Advertisement

An Overview of Sentiment Analysis in Social Media and Its Applications in Disaster Relief

  • Ghazaleh BeigiEmail author
  • Xia Hu
  • Ross Maciejewski
  • Huan Liu
Chapter
Part of the Studies in Computational Intelligence book series (SCI, volume 639)

Abstract

Sentiment analysis refers to the class of computational and natural language processing based techniques used to identify, extract or characterize subjective information, such as opinions, expressed in a given piece of text. The main purpose of sentiment analysis is to classify a writer’s attitude towards various topics into positive, negative or neutral categories. Sentiment analysis has many applications in different domains including, but not limited to, business intelligence, politics, sociology, etc. Recent years, on the other hand, have witnessed the advent of social networking websites, microblogs, wikis and Web applications and consequently, an unprecedented growth in user-generated data is poised for sentiment mining. Data such as web-postings, Tweets, videos, etc., all express opinions on various topics and events, offer immense opportunities to study and analyze human opinions and sentiment. In this chapter, we study the information published by individuals in social media in cases of natural disasters and emergencies and investigate if such information could be used by first responders to improve situational awareness and crisis management. In particular, we explore applications of sentiment analysis and demonstrate how sentiment mining in social media can be exploited to determine how local crowds react during a disaster, and how such information can be used to improve disaster management. Such information can also be used to help assess the extent of the devastation and find people who are in specific need during an emergency situation. We first provide the formal definition of sentiment analysis in social media and cover traditional and the state-of-the-art approaches while highlighting contributions, shortcomings, and pitfalls due to the composition of online media streams. Next we discuss the relationship among social media, disaster relief and situational awareness and explain how social media is used in these contexts with the focus on sentiment analysis. In order to enable quick analysis of real-time geo-distributed data, we will detail applications of visual analytics with an emphasis on sentiment visualization . Finally, we conclude the chapter with a discussion of research challenges in sentiment analysis and its application in disaster relief.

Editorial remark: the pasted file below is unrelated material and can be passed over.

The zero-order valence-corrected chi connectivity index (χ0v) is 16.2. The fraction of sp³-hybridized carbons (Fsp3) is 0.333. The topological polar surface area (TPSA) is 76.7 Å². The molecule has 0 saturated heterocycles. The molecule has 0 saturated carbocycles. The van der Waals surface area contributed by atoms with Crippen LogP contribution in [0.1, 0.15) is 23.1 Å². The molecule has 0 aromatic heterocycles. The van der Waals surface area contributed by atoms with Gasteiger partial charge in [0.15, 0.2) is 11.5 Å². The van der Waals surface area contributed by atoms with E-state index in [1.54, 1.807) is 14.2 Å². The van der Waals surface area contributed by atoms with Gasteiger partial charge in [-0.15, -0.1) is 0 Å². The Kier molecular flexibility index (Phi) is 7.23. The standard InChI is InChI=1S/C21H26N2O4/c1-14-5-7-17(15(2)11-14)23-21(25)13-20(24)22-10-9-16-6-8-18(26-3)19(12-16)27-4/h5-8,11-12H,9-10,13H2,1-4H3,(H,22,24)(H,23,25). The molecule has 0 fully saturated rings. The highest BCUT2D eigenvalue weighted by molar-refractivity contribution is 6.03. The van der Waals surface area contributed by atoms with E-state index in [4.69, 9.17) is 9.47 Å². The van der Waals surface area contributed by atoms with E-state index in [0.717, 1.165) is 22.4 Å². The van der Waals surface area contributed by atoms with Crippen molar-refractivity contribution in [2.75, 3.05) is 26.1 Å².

Keywords

Sentiment analysis Disaster relief Visualization Social media 

Notes

Acknowledgments

This material is based upon the work supported by, or in part by, Office of Naval Research (ONR) under grant number N000141410095, the NSF under Grant Number 1350573, and the U.S. Department of Homeland Security’s VACCINE Center under Award Number 2009-ST-061-CI0001.

References

  1. 1.
    Zafarani, R., Abbasi, M.A., Liu, H.: Social Media Mining: An Introduction. Cambridge University Press, Cambridge (2014)CrossRefGoogle Scholar